The model, which was created by the Institute for Health Metrics and Evaluation (IHME) at the University of Washington, further forecasts that if social distancing and mask-wearing guidelines are eased, the US death toll could exceed 513,000 by February 1.
However, the projections also suggest that deaths may rise to around 337,000 if there is universal mask-wearing.
The latest update comes as COVID-19 cases in the US continue to soar. Data compiled by the New York Times reveals that at least 1,431 new coronavirus deaths and 142,860 cases were reported in the US on Wednesday. Over the last week, there has been an average of 128,096 cases per day, which is a 69% increase from the average two weeks earlier.
As of Thursday afternoon, almost 11 million people in the US have been infected with the virus, and more than 242,100 Americans have died due to COVID-19 since the start of the pandemic.
On Thursday, California also reported its millionth case, according to the Times tracker, becoming the second state to record more than 1 million cases, with Texas being the first.
On the ABC network’s “Good Morning America” Thursday, Dr. Anthony Fauci, director of the National Institute of Allergy and Infectious Diseases, urged Americans to continue to practice social distancing and other infection-preventing measures like wearing masks and washing hands.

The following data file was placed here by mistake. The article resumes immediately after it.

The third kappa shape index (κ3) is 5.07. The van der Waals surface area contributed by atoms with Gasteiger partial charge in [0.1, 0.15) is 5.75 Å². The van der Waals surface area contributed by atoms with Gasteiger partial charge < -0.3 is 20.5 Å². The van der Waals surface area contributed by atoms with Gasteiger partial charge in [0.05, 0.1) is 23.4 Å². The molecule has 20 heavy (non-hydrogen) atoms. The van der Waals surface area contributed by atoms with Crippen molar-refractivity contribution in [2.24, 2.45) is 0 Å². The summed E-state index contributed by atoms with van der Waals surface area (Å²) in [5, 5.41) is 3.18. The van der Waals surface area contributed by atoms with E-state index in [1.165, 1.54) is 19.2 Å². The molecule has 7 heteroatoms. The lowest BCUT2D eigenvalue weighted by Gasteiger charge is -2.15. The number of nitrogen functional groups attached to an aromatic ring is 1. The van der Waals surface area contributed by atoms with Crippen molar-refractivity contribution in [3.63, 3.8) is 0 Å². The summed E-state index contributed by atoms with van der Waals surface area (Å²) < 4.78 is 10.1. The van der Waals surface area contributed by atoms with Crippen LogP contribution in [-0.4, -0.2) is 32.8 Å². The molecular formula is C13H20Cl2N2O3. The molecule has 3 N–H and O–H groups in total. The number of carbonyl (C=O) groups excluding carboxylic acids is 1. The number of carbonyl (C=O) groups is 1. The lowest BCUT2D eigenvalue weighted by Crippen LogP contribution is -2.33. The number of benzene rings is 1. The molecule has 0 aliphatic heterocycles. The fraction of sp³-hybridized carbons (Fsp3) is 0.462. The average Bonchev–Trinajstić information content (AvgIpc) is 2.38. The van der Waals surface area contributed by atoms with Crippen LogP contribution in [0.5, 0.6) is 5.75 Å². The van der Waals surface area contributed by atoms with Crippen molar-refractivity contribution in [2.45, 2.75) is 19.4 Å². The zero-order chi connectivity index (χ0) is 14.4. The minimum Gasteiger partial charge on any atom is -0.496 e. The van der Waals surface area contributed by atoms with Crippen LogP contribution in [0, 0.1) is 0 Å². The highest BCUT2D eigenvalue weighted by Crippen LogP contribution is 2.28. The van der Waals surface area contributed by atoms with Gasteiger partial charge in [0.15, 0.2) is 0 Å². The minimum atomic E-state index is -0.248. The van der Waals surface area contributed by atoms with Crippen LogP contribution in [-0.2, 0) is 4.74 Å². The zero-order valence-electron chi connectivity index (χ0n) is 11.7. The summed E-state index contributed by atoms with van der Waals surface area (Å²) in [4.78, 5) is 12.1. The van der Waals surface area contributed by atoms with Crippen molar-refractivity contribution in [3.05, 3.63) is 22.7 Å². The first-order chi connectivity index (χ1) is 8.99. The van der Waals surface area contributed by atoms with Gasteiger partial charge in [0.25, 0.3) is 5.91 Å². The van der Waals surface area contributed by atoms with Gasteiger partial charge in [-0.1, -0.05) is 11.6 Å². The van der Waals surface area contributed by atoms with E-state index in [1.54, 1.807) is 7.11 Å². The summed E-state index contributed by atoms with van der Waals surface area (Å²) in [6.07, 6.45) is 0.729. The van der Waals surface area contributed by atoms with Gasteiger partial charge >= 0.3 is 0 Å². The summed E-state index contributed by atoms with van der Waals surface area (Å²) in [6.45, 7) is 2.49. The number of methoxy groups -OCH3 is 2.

“The best opposite strategy to locking down is to intensify the public health measures short of locking down,” he said.
Fauci also warned Thursday that a vaccine may not be enough to eradicate COVID-19.
While speaking at a webinar hosted by think tank Chatham House, Fauci warned people not to become complacent due to news that a vaccine may be close to arriving.
“The cavalry is coming, but don’t put your weapons down, you better keep fighting because they are not here yet. Help is on the way, but it isn’t here yet,” Fauci said, CNBC reported.
“So to me, that is more of an incentive of, ‘Please don’t give up. Don’t despair, the end is in sight,’ as opposed to: ‘Hey, we are good to go, don’t worry about anything.’ We are not good to go. We have got to continue to double down on public health measures,” he added.